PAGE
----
First off, I must apologize to our loyal readers. Fan or not, you have to be sick of hearing about Star Wars by now. I don’t care who you are; you have to be sick of it. I know I am, yet, I am about to embark on a rant of my own. While I can’t speak for anyone else here, I pinky-promise you that this will be the last time I mention it (meaning Star Wars). Ever.
Here is another thing that may upset some of you: I am one of the few real Star Wars fans out there. What? I am. Want to know how “real” I am? Well, prior to about a month ago, I never saw a Special Edition Star Wars film. I didn’t rush to the theater in 1997, nor did I pick them up on video. I also didn’t rush to buy the DVD set because, well, Hayden Christensen wasn’t in Return of the Jedi. Greedo didn’t shoot first. Boba Fett wasn’t in “A New Hope” and neither was Jabba for that matter.
I was upset to learn that the original trilogy wouldn’t be released on DVD. The fat man in flannel claims that he will never release them on DVD.
“That’s a little immature, to call someone names.”
Sorry, but he hurt my feelings and I have nothing but resentment left for him.
It doesn’t seem like too many other Star Wars fans feel this way; countless people have purchased the DVD set without hesitation. How can you people do this to yourselves? You aren’t buying the films you grew up loving – look on the back of the DVD cases. They don’t say “1977,” “1980,” or “1983.” They say “2004” proudly. Even the synopsis on the back of “A New Hope” describes The Emperor, a character that wasn’t even in that movie, or even known about at that point. Lucas is just rubbing it in our faces: the movies you loved in your childhood are now gone, forever changed like a victim after a rape.
“But on DVD, they look so good. I just had to have them…”
For the purpose of making this article as complete as possible, I decided it was about time I should visit one of the victims of this terrible crime. I had to watch “A New Hope” on DVD to see if it still remained PG and if a certain scene still remained intact. So I borrowed the DVD from a friend – there was no way I was putting this in my Netflix Que.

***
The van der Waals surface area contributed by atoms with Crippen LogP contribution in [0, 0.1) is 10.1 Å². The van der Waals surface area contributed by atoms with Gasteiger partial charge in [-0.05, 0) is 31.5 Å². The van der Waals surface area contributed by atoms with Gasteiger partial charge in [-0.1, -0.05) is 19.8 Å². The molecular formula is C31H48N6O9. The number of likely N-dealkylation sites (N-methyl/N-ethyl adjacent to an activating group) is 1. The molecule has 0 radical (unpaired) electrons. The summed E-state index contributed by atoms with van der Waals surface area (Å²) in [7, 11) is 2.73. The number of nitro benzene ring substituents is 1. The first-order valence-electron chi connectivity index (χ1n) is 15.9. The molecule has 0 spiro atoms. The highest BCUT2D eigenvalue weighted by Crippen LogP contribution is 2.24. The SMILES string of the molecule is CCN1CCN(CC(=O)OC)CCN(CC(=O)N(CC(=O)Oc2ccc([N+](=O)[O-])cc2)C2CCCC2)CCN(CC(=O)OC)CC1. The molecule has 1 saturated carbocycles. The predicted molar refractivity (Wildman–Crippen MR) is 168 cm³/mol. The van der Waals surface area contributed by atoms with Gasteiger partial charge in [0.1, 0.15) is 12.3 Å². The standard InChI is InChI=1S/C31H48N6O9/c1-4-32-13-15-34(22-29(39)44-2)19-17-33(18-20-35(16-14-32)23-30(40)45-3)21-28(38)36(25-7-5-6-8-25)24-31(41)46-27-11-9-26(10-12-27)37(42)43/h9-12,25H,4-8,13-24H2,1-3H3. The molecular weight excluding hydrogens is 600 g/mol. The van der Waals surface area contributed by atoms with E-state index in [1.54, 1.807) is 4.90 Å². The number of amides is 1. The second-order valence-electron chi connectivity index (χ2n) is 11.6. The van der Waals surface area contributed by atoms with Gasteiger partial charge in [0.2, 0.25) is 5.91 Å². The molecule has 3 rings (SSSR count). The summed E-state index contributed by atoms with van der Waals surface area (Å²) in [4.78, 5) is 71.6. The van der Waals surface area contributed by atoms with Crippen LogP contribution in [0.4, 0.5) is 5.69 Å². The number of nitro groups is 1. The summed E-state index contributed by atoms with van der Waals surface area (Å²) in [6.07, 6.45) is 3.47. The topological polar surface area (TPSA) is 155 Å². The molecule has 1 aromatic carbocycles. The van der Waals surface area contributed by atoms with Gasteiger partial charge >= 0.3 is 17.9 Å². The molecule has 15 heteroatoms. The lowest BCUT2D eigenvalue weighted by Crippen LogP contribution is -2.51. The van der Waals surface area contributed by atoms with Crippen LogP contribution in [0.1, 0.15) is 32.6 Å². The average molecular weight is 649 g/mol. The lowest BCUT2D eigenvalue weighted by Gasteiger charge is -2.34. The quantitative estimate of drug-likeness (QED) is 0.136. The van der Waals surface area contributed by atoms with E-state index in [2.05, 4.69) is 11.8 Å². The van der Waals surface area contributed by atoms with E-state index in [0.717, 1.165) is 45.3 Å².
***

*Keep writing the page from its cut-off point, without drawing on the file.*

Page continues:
And I watched it. How can you people do this to yourselves? Sure, the untouched scenes look great on this format but how many computer-generated creatures did George Lucas have to throw in the movie and how does it make the film better? And why do the lightsabers look worse now than they did before? Wasn’t the goal to improve the films? The fact that the undamaged scenes look so good is what makes this viewing experience so depressing. But the scene I am about to bring up, still remained unchanged and the rating of “A New Hope” was still PG.
In the dialect of Yoda, the great Jedi master and Pokemon-style street fighter, “matters not my opinion of this film.” What does matter is how “Episode III” was rated. Early in production, Lucas spouted off talk of how this last episode would indeed be the darkest Star Wars movie ever. We should hope so sir; because nothing you have done with the other prequels have shown us any kind of Dark Side, with the exception of the lame Sand People slaughter in “Attack of the Clones” of course.
Before we move on, think back to 1977, when the original “Star Wars” film came out. Back then, things were a lot different with the MPAA and the way they rated films. The PG-13 rating did not exist in those times, but it did exist when the film was re-released in 1997 and once again, “A New Hope” was rated PG for “sci-fi violence and brief mild language.” What violence does this film include? One scene in particular: Obi-Wan slashes off Dr. Evazan’s (or was it Pomba Baba’s?) arm. Said limb then falls on the floor with a nice trail of blood smearing from it. Blood. All of you that thought lightsabers cauterize wounds; you just got served. By this theory, Darth Maul’s innards would have sprayed all over the floor when Obi-Wan cut him in half. But I digress.
Just how dark would this film be though? Our flannel-wearing friend promised that Anakin wouldn’t be shown as Vader until the last few moments of the film.
The runtime was then leaked. Two hours and twenty minutes of Star Wars goodness (or badness, whichever you prefer). Then, the MPAA released their verdict: “Revenge of the Sith” was rated PG-13 for “sci-fi violence and some intense images.” Repeat, “sci-fi violence and some intense images.”